Fig 1. Destruction of Cyclone Nargis
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Authors Caitlyn Carralejo
Published 2012
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When cyclone Nargis hit Myanmar, a country located in the Southeast of Asia, on May, 2. 2008 it left the country devastated. Due to climate changes farmer's had a difficult time attempting to rebuild their economy and faced many challenges. Global Changemakers[1]Souls Foundation[2] and Water, Research and Training Center-Myanmar[3] came to the rescue to lessen the farmer's burdens. They planted over 660 mango trees that will eventually be economically profitable. When the trees were being planted, many children around the community helped, giving them the opportunity to learn more about the environment and sustainable development.

Benefits of Mango and Mango Tree[edit | edit source]

Mangoes are known as being, "The King of Asiatic Fruits," and have numerous benefits other then being a delicious tropical fruit used for food and drinks. A mango has medicinal uses when it is both unripe or ripe.

Medicinally, mangoes are beneficial in regards to: heat stroke, blood disorders, scurvy, weight loss, diabetes, infections, throat disorders, diarrhea, etc... according to best home remedies website[4].

Fig 2. Image of Mango

The mango wood itself is very sustainable. The wood is hard making it very durable, and comes in a variety of shades ranging anywhere from light to dark. Thus, making it desirable for furniture pieces like: benches, tables, kitchen cabinets, entertainment centers and bookshelves. Above all, "Manufacturing of wood products provides additional revenue for mango farmers, supporting the local community," says Pure, Green, Simple blog[5].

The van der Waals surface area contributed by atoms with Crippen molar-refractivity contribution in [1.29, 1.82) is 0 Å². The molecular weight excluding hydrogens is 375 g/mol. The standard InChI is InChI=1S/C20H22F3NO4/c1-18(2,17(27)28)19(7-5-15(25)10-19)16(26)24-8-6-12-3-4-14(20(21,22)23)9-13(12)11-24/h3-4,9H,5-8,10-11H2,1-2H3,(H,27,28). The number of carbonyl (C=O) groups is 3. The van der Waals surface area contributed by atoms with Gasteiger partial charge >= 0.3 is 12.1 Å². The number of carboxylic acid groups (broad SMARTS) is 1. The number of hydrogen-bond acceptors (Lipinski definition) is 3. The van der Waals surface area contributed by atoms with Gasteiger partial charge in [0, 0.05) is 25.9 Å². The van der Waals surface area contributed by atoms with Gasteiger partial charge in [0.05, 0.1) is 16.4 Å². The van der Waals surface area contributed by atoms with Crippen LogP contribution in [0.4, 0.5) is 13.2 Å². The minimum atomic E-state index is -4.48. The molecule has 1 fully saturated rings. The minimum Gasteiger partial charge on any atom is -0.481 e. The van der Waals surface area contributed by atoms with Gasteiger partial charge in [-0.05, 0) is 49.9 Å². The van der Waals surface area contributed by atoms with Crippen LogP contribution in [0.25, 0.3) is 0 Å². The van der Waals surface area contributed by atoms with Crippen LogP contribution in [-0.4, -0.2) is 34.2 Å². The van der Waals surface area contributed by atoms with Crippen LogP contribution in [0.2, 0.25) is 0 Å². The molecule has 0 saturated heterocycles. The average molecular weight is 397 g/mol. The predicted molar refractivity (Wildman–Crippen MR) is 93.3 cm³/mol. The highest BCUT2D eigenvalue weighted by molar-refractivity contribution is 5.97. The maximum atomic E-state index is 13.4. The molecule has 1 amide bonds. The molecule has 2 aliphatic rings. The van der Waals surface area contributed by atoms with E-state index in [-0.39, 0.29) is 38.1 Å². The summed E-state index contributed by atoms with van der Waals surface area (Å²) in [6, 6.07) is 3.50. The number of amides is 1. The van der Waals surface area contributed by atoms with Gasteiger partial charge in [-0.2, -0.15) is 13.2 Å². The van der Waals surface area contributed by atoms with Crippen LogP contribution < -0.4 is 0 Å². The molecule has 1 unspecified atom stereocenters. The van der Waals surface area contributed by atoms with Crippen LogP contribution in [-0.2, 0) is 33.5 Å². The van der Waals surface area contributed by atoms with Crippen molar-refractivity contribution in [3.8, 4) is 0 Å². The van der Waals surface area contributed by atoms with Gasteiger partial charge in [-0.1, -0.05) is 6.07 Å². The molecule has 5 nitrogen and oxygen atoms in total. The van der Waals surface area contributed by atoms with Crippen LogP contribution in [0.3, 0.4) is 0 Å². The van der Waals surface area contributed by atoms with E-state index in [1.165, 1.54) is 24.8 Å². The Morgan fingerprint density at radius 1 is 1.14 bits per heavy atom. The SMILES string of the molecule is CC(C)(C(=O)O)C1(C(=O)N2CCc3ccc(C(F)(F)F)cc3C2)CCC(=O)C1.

Roughly, the mango tree can grow as tall as 120 feet with a radius of 33 feet. The trees give shade to the community when temperatures in Myanmar on average, reach about 95 degrees Fahrenheit during the summer.

How to Plant a Mango Tree[edit | edit source]

Luckily, planting a mango tree is simple and keeping it healthy requires little maintenance. Mango trees smell nice too. "The trees begin to produce fruit four to six years after planting and continue bearing fruit for about 40 years. To set fruit and produce a successful crop, the trees require tropical areas with defined seasons and a hot dry period typical of India and Southeast Asia where there are monsoon seasons followed by dry seasons," says Vegetarians in Paradise website[6].

Fig 3. Image of mango tree

First, you decide if you want to buy a mango tree or grow a mango tree from seed. It takes a shorter amount of time for a mango tree to bear fruit if it is bought, and a longer time to bear fruit if it is being grown from a seed.

Second, if you grow a mango tree from seed, look for seeds that come from a polyembryonic category. Plant the seeds at the beginning of the summer in a wet or moist place that will get plenty of sunlight. Except for one, cut off seedlings. Typically, it takes ten days for the seed to sprout.

Third, when planting a mango tree, "a good way of helping the tree is foliar spraying with fish fertilizer or seaweed solution," says Tropical Permaculture[7]. When tree reaches one meter, cut off branches for a nice tree shape.

References[edit | edit source]

  1. http://www.global-changemakers.net/projects/go-green-myanmar/
  2. http://www.kingstoncorp.com/souls/green_souls.htm
  3. http://www.wrtcmyan.org/activities/ever-green-hardwood-mango-trees-planting-in-myanmar/
  4. http://www.best-home-remedies.com/herbal_medicine/fruits/mango.htm
  5. http://web.archive.org/web/20140104224004/http://momsshoppinglist.com/blog/2011/02/23/what-makes-mango-wood-sustainable/
  6. http://www.vegparadise.com/highestperch37.html
  7. http://www.tropicalpermaculture.com/growing-mangoes.html